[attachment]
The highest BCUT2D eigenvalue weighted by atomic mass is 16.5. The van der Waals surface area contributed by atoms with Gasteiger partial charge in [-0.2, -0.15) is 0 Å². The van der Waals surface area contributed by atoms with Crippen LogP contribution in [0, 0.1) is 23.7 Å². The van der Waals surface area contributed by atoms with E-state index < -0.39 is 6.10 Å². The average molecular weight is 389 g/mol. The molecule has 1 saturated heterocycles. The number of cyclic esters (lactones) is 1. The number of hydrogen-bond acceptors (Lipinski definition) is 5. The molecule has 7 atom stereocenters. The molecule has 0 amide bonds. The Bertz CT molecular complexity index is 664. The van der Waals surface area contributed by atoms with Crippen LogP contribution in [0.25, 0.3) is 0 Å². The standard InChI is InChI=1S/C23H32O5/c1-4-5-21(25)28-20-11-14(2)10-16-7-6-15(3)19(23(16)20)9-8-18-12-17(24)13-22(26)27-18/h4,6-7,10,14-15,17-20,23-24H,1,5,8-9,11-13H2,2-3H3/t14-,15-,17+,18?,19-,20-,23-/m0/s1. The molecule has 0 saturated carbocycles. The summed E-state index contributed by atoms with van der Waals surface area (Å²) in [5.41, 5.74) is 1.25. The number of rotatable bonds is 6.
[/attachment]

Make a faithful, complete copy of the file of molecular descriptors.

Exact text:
The highest BCUT2D eigenvalue weighted by atomic mass is 16.5. The van der Waals surface area contributed by atoms with Gasteiger partial charge in [-0.2, -0.15) is 0 Å². The van der Waals surface area contributed by atoms with Crippen LogP contribution in [0, 0.1) is 23.7 Å². The van der Waals surface area contributed by atoms with E-state index < -0.39 is 6.10 Å². The average molecular weight is 389 g/mol. The molecule has 1 saturated heterocycles. The number of cyclic esters (lactones) is 1. The number of hydrogen-bond acceptors (Lipinski definition) is 5. The molecule has 7 atom stereocenters. The molecule has 0 amide bonds. The Bertz CT molecular complexity index is 664. The van der Waals surface area contributed by atoms with Crippen LogP contribution in [0.25, 0.3) is 0 Å². The standard InChI is InChI=1S/C23H32O5/c1-4-5-21(25)28-20-11-14(2)10-16-7-6-15(3)19(23(16)20)9-8-18-12-17(24)13-22(26)27-18/h4,6-7,10,14-15,17-20,23-24H,1,5,8-9,11-13H2,2-3H3/t14-,15-,17+,18?,19-,20-,23-/m0/s1. The molecule has 0 saturated carbocycles. The summed E-state index contributed by atoms with van der Waals surface area (Å²) in [5.41, 5.74) is 1.25. The number of rotatable bonds is 6.